Rubin’s Goal: Soccer Success

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When Zachary Rubin left his job as a commodity trader two years ago to start Upper 90 Soccer + Sport, it was a decision to get back to his roots.

Rubin grew up playing soccer on the Upper West Side. Back then, he and his friends settled for any patch of grass in Riverside Park that was large enough to kick around a soccer ball. When the West Side Soccer League was launched, offering the first opportunity for organized soccer in the neighborhood, Rubin, then 6, was part of its inaugural season. His passion for the sport remained with him through high school and took him to Colorado, where he played for the Colorado College men’s soccer team before returning to New York.

That same soccer league that consisted of only a handful of teams when Rubin joined more than 20 years ago now offers services to 4,000-plus children and 8,000 parent volunteers.

Zachary Rubin, Upper 90 Soccer + Sport. Photo by Andrew Schwartz

Zachary Rubin, Upper 90 Soccer + Sport. Photo by Andrew Schwartz

Seeing this burgeoning soccer community, Rubin and his business partners, Wilson Edigio and Doug Gatanis, decided to open their sporting goods on West 94th Street and Amsterdam Avenue, just blocks from where Rubin grew up on West 89th Street.

“There’s been a need for a sports store on the Upper West Side, specifically a soccer store for years,” Rubin said. “It’s just never been met. People are always running all over the city to find very simple items that bringing them to the Upper West Side could be both a service to the community and successful business-wise. We’re filling a huge need. Soccer’s really taken hold up here.”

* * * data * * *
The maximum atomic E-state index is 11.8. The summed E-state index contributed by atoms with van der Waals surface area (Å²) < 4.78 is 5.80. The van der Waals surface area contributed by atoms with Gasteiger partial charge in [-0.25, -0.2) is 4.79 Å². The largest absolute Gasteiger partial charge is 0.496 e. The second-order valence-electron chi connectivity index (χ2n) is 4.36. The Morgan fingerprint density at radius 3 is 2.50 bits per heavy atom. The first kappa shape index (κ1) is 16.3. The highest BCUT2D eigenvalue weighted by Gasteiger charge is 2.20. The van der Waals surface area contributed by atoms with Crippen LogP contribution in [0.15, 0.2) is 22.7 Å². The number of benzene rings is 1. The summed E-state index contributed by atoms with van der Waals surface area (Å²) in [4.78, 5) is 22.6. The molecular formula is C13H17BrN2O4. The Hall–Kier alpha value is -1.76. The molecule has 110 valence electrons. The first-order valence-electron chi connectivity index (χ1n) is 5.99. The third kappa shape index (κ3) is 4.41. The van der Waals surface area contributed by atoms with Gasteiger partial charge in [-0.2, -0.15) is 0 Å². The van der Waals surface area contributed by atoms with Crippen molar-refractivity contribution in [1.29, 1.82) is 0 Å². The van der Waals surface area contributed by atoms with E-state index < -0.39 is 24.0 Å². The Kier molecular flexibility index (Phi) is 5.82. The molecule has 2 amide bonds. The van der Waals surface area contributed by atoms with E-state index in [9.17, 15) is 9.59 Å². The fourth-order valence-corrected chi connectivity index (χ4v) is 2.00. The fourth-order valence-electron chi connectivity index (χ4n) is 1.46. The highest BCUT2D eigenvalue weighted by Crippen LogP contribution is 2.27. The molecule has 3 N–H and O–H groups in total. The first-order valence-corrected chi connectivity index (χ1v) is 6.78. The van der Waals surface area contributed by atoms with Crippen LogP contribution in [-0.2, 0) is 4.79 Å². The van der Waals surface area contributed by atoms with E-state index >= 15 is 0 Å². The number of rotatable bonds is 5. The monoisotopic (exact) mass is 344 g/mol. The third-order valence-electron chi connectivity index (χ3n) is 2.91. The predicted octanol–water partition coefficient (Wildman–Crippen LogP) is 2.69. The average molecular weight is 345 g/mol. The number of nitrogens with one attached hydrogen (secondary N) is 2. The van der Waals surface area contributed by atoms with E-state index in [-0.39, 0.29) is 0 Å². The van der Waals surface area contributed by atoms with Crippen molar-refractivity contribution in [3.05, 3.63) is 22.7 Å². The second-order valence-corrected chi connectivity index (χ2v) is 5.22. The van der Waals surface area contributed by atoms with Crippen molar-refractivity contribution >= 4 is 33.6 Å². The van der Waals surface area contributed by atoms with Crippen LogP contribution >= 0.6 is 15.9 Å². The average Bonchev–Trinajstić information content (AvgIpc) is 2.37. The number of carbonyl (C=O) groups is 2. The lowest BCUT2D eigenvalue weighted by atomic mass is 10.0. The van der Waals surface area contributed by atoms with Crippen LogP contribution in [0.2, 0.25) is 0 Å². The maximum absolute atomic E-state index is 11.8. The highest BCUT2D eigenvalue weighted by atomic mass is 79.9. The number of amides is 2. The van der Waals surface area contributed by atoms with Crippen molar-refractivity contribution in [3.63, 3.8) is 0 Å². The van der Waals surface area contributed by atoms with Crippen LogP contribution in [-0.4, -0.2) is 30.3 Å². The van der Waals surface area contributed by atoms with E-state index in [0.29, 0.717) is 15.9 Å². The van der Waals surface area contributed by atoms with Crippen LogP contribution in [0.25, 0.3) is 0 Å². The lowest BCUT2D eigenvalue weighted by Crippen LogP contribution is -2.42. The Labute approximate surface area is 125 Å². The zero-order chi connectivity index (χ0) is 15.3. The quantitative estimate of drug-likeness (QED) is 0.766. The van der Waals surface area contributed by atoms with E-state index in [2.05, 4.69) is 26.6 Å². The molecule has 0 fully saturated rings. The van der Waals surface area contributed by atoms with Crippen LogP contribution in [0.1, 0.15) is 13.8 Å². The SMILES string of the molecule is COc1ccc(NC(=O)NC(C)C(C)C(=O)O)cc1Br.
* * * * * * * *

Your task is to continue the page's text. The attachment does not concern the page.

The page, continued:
Upper 90 had its grand opening on Sept. 10. Though the business is still new, support from shoppers and the neighborhood has been tremendous, Rubin said. If growth continues as expected, Rubin plans to open two more stores downtown and in Brooklyn.

Around the same time that Rubin and Edigio began working on Upper 90, they decided to collaborate on another new business, Brazilian Touch Soccer. The goal is to bring American high school and college teams to Brazil to train with professional players and coaches. Wanting to offer the same kind of benefits to local soccer players, they also created Brazilian Touch Soccer School, which incorporates the coaching methods they learned in Brazil into their Upper West Side program.

“Very few programs exist that use real coaching methods to develop fundamentals at a very young age,” Rubin said. “I coach premiere travel for the Manhattan Soccer Club, and seeing the players come up who, at age 11, have never really been coached properly, it necessitates better programs for younger ages.”

For Rubin, deciding to start his new ventures on the West Side was about more than just business. Through his ties to the soccer community as a player, coach and entrepreneur, he’s witnessed how soccer works as a vehicle for positive change in the lives of city kids. Part of how he measures his professional success is in his ability to contribute to the two communities he feels close ties to: the Upper West Side and soccer.

“We’re really trying to support various endeavors and parts of the community,” Rubin said. “We’re trying to run a business and be successful from that end, but we’re also trying to create a place there that the community will rally around and support for years to come.”

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